Although we don't believe in timing the market or panicking over market movements, we do like to keep an eye on big changes -- just in case they're material to our investing thesis.

What: Shares of gastrointestinal-focused drug and medical device company Salix Pharmaceuticals (NAS: SLXP) rose as much as 12% today after the company reported much better-than-expected third-quarter earnings results.

So what: For the quarter, Salix reported a 27% increase in total revenue to $185.1 million and a profit of $0.95 per share. Revenue came in slightly below the Wall Street consensus of $187.2 million, but absolutely trounced EPS estimates by $0.26. One of the big reasons for that beat are sales of Xifaxan, a treatment for travelers diarrhea and overt hepatic encephalopathy, which rose 43% over the previous year to $137.9 million. Not everything was peachy, however, as research firm Brean Capital pointed out when it lowered its price target on Salix to $44 from $53 and noted that higher costs and the possibility of additional trials for Relistor due to concerns from the FDA could hamper results.


Now what: It's pretty hard to argue against a $0.26 earnings beat, but it's a tad bit worrisome that 75% of Salix's revenue is tied solely to Xifaxan. As long as Xifaxan is on a roll, Salix should be as well, but I'd really like to see its three newer drugs -- Relistor for opioid-induced constipation, Deflux for the treatment of vesicoureteral reflux, and Solesta for the treatment of fecal incontinence -- step up to the plate and diversify Salix's product offerings. In the meantime, I'm happy adding Salix Pharmaceuticals to My Watchlist.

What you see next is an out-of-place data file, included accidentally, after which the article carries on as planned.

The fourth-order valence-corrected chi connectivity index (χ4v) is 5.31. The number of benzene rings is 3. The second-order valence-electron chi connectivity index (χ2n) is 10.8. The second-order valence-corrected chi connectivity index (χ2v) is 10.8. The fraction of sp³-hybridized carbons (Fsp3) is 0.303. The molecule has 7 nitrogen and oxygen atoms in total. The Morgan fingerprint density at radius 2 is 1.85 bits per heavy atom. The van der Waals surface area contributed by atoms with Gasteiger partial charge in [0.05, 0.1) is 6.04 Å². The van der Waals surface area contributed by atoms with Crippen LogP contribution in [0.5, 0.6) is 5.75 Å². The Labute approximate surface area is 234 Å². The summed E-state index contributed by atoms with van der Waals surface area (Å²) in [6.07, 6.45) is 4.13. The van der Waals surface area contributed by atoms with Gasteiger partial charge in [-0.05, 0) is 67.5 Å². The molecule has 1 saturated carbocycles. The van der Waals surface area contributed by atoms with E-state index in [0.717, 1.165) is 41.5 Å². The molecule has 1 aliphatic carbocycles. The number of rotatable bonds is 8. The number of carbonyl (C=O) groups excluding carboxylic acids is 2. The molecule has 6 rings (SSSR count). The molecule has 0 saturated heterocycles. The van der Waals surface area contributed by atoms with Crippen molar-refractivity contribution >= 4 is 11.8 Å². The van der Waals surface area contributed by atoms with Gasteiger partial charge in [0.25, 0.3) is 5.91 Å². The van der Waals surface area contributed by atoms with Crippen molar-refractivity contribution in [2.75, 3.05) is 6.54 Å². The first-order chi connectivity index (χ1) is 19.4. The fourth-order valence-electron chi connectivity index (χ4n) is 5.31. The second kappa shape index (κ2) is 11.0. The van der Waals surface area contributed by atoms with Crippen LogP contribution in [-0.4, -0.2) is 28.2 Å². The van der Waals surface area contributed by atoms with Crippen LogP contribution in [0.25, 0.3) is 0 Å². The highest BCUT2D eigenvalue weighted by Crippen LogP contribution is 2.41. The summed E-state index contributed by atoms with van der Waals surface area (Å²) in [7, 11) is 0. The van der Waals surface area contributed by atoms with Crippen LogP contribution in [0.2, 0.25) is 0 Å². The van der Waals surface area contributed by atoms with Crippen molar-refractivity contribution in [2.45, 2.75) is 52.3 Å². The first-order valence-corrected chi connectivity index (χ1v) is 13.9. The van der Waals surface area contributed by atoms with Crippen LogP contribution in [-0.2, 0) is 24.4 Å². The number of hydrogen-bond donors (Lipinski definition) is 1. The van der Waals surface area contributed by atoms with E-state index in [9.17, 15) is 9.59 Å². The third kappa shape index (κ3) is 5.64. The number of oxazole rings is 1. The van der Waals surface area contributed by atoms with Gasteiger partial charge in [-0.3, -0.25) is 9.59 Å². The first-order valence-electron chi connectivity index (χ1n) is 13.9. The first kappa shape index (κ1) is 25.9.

Craving more input? Start by adding Salix Pharmaceuticals to your free and personalized watchlist so you can keep up on the latest news with the company.

The article Why Salix Pharmaceuticals' Shares Popped originally appeared on Fool.com.

Fool contributor Sean Williams has no material interest in any companies mentioned in this article. You can follow him on CAPS under the screen name TMFUltraLong, track every pick he makes under the screen name TrackUltraLong, and check him out on Twitter, where he goes by the handle @TMFUltraLong. Try any of our Foolish newsletter services free for 30 days. We Fools don't all hold the same opinions, but we all believe that considering a diverse range of insights makes us better investors. The Motley Fool has a disclosure policy.

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